13. says

    That is the hard part about living in a different country from your loved ones, as so many of us do. I hope the surgery goes well, and the important thing to focus on is the fact that he does know how much you care. Miles cannot stop love flowing from one continent to another. take care

  14. says

    Oh man. I hope he gets better quickly. At least you were close to home in case you had to rush to him. As for the cottage pie, we had some just the other night.

  15. says

    Jeanne, I’m so sorry to hear about your dad! Sending hugs and prayers your way. I think if it was me eating the cottage pie I would have cried all the way through as cottage pie reminds me of home. Hope he recovers soon! Robyn

  16. says

    I’m sorry to hear your dad is not well, I hope he recovers soon! I know very well how it is like to live far away from your family (myself being in Australia, my parents in Finland I couldn’t be much further away) and one feels so helpless when something happens to them. This cottage pie is such a warming, welcoming dish – perfect for any situation.

  17. says

    My dear friend I know exactly how you feel. I have just been through that with my boss (who is like a father to me). It’s very hard when they are confused and agitated. I’m praying for you and your family. Being far away from the ones we love is so painful, when they are healthy – can not imagine your pain being so far. Love and strength to you (and Nick).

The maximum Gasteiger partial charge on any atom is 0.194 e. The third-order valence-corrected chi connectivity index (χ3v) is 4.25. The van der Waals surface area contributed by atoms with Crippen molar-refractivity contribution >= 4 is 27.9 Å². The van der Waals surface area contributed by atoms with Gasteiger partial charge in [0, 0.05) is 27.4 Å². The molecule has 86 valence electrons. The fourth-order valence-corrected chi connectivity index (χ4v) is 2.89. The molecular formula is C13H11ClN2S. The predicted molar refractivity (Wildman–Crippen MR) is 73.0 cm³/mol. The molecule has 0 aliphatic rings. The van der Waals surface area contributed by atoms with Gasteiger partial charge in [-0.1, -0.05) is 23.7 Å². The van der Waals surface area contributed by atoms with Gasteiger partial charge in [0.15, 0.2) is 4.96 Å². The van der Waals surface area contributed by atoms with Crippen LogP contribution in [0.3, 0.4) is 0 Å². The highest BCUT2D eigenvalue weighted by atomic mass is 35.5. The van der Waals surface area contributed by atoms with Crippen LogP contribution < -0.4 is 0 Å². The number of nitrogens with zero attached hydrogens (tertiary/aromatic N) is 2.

18. says

    My dad was very ill last year due to a serious back operation that went wrong, 10 years after he had huge heart bypass surgery. I know the uncertainty and worry that goes along with something like this!! I am thinking of you and your dad and your whole family! Be strong and calm, and be thankful that he is in good hands. xx

  19. says

    Twenty or so years ago when I decided to live on another continent, my parents were healthy and strong. Now they are getting weaker, and my heart breaks every time I talk to them.
    My dad is also a retired physician, which makes him the worst possible patient.
    I feel your anguish and wish that I can do more than offer my thoughts and well wishes.
    I hope surgery goes well and he recovers soon.
    He knows that he has a loving family.

  20. says

    Lots of love and prayers going your way Jeanne! It is so hard to see a parent in that situation. I hope he recovers quickly and ENJOY that cottage pie, you need all the comfort you can get now! xx

  21. says